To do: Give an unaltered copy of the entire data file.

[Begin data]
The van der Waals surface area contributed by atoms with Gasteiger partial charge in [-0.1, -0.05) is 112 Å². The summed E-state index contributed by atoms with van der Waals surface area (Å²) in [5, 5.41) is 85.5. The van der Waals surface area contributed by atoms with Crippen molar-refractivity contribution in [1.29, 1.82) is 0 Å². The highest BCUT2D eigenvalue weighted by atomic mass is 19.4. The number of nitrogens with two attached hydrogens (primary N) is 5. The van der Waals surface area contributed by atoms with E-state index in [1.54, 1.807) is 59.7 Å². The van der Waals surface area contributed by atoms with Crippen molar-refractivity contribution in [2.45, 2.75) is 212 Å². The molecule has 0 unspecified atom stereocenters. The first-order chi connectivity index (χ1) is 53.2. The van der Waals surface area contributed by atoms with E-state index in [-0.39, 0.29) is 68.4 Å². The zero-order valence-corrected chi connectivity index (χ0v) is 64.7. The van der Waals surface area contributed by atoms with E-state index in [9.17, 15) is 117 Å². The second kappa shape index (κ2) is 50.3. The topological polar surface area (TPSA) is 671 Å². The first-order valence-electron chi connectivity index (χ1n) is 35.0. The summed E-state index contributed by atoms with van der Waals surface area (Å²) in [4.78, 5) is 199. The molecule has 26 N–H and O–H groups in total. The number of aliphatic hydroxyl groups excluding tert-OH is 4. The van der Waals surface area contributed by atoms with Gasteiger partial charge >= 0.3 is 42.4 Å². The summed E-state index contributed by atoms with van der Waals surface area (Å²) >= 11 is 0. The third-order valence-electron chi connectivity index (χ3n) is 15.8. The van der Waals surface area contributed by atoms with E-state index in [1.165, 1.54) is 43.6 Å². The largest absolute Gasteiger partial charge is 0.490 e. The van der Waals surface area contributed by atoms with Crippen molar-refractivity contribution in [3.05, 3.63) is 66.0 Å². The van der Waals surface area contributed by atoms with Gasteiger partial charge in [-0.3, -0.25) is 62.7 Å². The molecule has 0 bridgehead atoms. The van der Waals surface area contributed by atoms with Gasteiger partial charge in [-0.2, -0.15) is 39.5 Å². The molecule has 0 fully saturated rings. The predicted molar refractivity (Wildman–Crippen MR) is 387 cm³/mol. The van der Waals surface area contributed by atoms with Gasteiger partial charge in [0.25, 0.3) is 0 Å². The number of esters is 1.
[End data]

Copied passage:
The van der Waals surface area contributed by atoms with Gasteiger partial charge in [-0.1, -0.05) is 112 Å². The summed E-state index contributed by atoms with van der Waals surface area (Å²) in [5, 5.41) is 85.5. The van der Waals surface area contributed by atoms with Crippen molar-refractivity contribution in [1.29, 1.82) is 0 Å². The highest BCUT2D eigenvalue weighted by atomic mass is 19.4. The number of nitrogens with two attached hydrogens (primary N) is 5. The van der Waals surface area contributed by atoms with E-state index in [1.54, 1.807) is 59.7 Å². The van der Waals surface area contributed by atoms with Crippen molar-refractivity contribution in [2.45, 2.75) is 212 Å². The molecule has 0 unspecified atom stereocenters. The first-order chi connectivity index (χ1) is 53.2. The van der Waals surface area contributed by atoms with E-state index in [-0.39, 0.29) is 68.4 Å². The zero-order valence-corrected chi connectivity index (χ0v) is 64.7. The van der Waals surface area contributed by atoms with E-state index in [9.17, 15) is 117 Å². The second kappa shape index (κ2) is 50.3. The topological polar surface area (TPSA) is 671 Å². The first-order valence-electron chi connectivity index (χ1n) is 35.0. The summed E-state index contributed by atoms with van der Waals surface area (Å²) in [4.78, 5) is 199. The molecule has 26 N–H and O–H groups in total. The number of aliphatic hydroxyl groups excluding tert-OH is 4. The van der Waals surface area contributed by atoms with Gasteiger partial charge >= 0.3 is 42.4 Å². The summed E-state index contributed by atoms with van der Waals surface area (Å²) >= 11 is 0. The third-order valence-electron chi connectivity index (χ3n) is 15.8. The van der Waals surface area contributed by atoms with E-state index in [1.165, 1.54) is 43.6 Å². The largest absolute Gasteiger partial charge is 0.490 e. The van der Waals surface area contributed by atoms with Crippen molar-refractivity contribution in [3.05, 3.63) is 66.0 Å². The van der Waals surface area contributed by atoms with Gasteiger partial charge in [-0.3, -0.25) is 62.7 Å². The molecule has 0 bridgehead atoms. The van der Waals surface area contributed by atoms with Gasteiger partial charge in [-0.2, -0.15) is 39.5 Å². The molecule has 0 fully saturated rings. The predicted molar refractivity (Wildman–Crippen MR) is 387 cm³/mol. The van der Waals surface area contributed by atoms with Gasteiger partial charge in [0.25, 0.3) is 0 Å². The number of esters is 1.